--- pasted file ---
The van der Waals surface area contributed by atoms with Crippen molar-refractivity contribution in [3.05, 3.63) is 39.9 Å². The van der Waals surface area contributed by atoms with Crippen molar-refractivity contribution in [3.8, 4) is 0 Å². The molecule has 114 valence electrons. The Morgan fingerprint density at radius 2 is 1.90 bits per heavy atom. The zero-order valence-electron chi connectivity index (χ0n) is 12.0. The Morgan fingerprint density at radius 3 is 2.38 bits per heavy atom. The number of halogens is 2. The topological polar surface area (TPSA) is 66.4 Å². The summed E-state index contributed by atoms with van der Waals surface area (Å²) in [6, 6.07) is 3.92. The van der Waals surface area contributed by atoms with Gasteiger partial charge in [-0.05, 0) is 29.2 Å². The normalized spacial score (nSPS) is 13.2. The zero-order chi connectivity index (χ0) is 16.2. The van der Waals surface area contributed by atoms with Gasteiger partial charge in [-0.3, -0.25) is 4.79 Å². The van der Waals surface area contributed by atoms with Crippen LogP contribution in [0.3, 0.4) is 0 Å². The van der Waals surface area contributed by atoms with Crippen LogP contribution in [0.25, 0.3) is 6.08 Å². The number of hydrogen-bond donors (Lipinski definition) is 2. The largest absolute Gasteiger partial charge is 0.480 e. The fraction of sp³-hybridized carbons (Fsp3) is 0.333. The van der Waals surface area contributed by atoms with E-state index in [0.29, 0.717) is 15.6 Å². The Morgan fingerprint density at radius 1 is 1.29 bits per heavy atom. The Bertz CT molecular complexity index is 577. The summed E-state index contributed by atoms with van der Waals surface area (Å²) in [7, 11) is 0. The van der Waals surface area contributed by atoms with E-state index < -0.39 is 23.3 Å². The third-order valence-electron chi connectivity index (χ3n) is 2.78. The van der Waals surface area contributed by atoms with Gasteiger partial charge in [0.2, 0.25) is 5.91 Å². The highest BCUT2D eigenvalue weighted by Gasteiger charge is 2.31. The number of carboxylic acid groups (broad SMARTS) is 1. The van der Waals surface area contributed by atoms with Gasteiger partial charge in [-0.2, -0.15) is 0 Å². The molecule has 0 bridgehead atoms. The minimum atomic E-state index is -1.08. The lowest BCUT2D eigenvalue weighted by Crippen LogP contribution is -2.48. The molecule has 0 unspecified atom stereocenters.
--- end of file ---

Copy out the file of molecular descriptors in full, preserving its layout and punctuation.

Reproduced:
The van der Waals surface area contributed by atoms with Crippen molar-refractivity contribution in [3.05, 3.63) is 39.9 Å². The van der Waals surface area contributed by atoms with Crippen molar-refractivity contribution in [3.8, 4) is 0 Å². The molecule has 114 valence electrons. The Morgan fingerprint density at radius 2 is 1.90 bits per heavy atom. The zero-order valence-electron chi connectivity index (χ0n) is 12.0. The Morgan fingerprint density at radius 3 is 2.38 bits per heavy atom. The number of halogens is 2. The topological polar surface area (TPSA) is 66.4 Å². The summed E-state index contributed by atoms with van der Waals surface area (Å²) in [6, 6.07) is 3.92. The van der Waals surface area contributed by atoms with Gasteiger partial charge in [-0.05, 0) is 29.2 Å². The normalized spacial score (nSPS) is 13.2. The zero-order chi connectivity index (χ0) is 16.2. The van der Waals surface area contributed by atoms with Gasteiger partial charge in [-0.3, -0.25) is 4.79 Å². The van der Waals surface area contributed by atoms with Crippen LogP contribution in [0.3, 0.4) is 0 Å². The van der Waals surface area contributed by atoms with Crippen LogP contribution in [0.25, 0.3) is 6.08 Å². The number of hydrogen-bond donors (Lipinski definition) is 2. The largest absolute Gasteiger partial charge is 0.480 e. The fraction of sp³-hybridized carbons (Fsp3) is 0.333. The van der Waals surface area contributed by atoms with E-state index in [0.29, 0.717) is 15.6 Å². The Morgan fingerprint density at radius 1 is 1.29 bits per heavy atom. The Bertz CT molecular complexity index is 577. The summed E-state index contributed by atoms with van der Waals surface area (Å²) in [7, 11) is 0. The van der Waals surface area contributed by atoms with E-state index < -0.39 is 23.3 Å². The third-order valence-electron chi connectivity index (χ3n) is 2.78. The van der Waals surface area contributed by atoms with Gasteiger partial charge in [0.2, 0.25) is 5.91 Å². The highest BCUT2D eigenvalue weighted by Gasteiger charge is 2.31. The number of carboxylic acid groups (broad SMARTS) is 1. The van der Waals surface area contributed by atoms with Gasteiger partial charge in [-0.2, -0.15) is 0 Å². The molecule has 0 bridgehead atoms. The minimum atomic E-state index is -1.08. The lowest BCUT2D eigenvalue weighted by Crippen LogP contribution is -2.48. The molecule has 0 unspecified atom stereocenters.